Ultra-nationalist Myanmar monk denied bail for Rohingya protest
One of Myanmar’s most prominent ultra-nationalist monks was denied bail on Tuesday after he was arrested on charges of inciting unrest at an anti-Rohingya protest held outside the US embassy in Yangon last year.
The Buddhist abbot, Parmaukkha, was detained over the weekend in a rare move against hardline clergymen who have fanned hatred against the persecuted Muslim Rohingya – a group recently targeted by a deadly military crackdown in Rakhine state.
The monk, who appeared in court on Tuesday in layman’s clothes, has been charged over his role in an April 2016 protest outside the US embassy that denounced the American government’s use of the term ‘Rohingya’.
The name for the Muslim minority is rejected by many Buddhists and government officials in Myanmar, who deny the existence of the ethnic group, insisting the people are illegal “Bengali” immigrants – a description the Rohingya view as pejorative.
The monk was greeted by dozens of tearful supporters outside the Yangon court, where judges set the next hearing for November 21.
“[I] am just protecting the sovereignty of the state,” he said before entering the courtroom.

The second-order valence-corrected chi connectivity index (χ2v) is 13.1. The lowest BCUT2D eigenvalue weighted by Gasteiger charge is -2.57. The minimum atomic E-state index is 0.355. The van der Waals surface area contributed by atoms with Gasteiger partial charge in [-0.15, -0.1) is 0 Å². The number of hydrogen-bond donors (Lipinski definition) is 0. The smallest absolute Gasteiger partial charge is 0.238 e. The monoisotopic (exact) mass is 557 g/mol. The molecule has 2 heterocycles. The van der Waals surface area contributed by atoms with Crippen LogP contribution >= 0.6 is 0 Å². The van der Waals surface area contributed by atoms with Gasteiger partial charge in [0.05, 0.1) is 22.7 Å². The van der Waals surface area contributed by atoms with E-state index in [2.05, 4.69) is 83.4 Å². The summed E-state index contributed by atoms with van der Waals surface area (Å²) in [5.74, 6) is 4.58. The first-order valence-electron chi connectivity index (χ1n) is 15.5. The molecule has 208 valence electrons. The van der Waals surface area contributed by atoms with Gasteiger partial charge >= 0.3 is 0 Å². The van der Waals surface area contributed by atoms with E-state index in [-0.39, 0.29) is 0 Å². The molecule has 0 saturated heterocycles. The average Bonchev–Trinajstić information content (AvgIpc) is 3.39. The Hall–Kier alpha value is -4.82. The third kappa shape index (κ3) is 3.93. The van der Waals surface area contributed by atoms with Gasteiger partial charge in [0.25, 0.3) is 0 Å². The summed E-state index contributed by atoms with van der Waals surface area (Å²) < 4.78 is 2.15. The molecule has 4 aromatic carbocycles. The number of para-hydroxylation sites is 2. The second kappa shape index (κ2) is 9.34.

Along with the better known ultra-nationalist monk Wirathu, Parmaukkha has been at the forefront of anti-Rohingya sentiment that has bubbled in mainly Buddhist Myanmar for years, often spilling into bouts of violence.
Hate speech against the Rohingya has crescendoed in recent months amid intense global condemnation of an army campaign that has pushed more than 600,000 of the Muslim minority out of the country in two and half months.
Global and domestic views over the crisis are sharply divided.
The UN and international rights groups have accused the military of ethnic cleansing, based on Rohingya claims of murder, rape, arson and other atrocities carried out by soldiers.
But the government, and many Buddhists, have defended the military as a crackdown on Rohingya “terrorists”, after militant attacks on police posts over the past year.
The civilian government run by Aung San Suu Kyi’s party has refused to allow in UN officials to investigate allegations of crimes against humanity.
On Monday the military exonerated itself of any abuses in an internal probe that denied soldiers had attacked or raped civilians, among other claims.
US Secretary of State Rex Tillerson will visit the Southeast Asian country on Wednesday and is expected to take a firm stance with the military generals.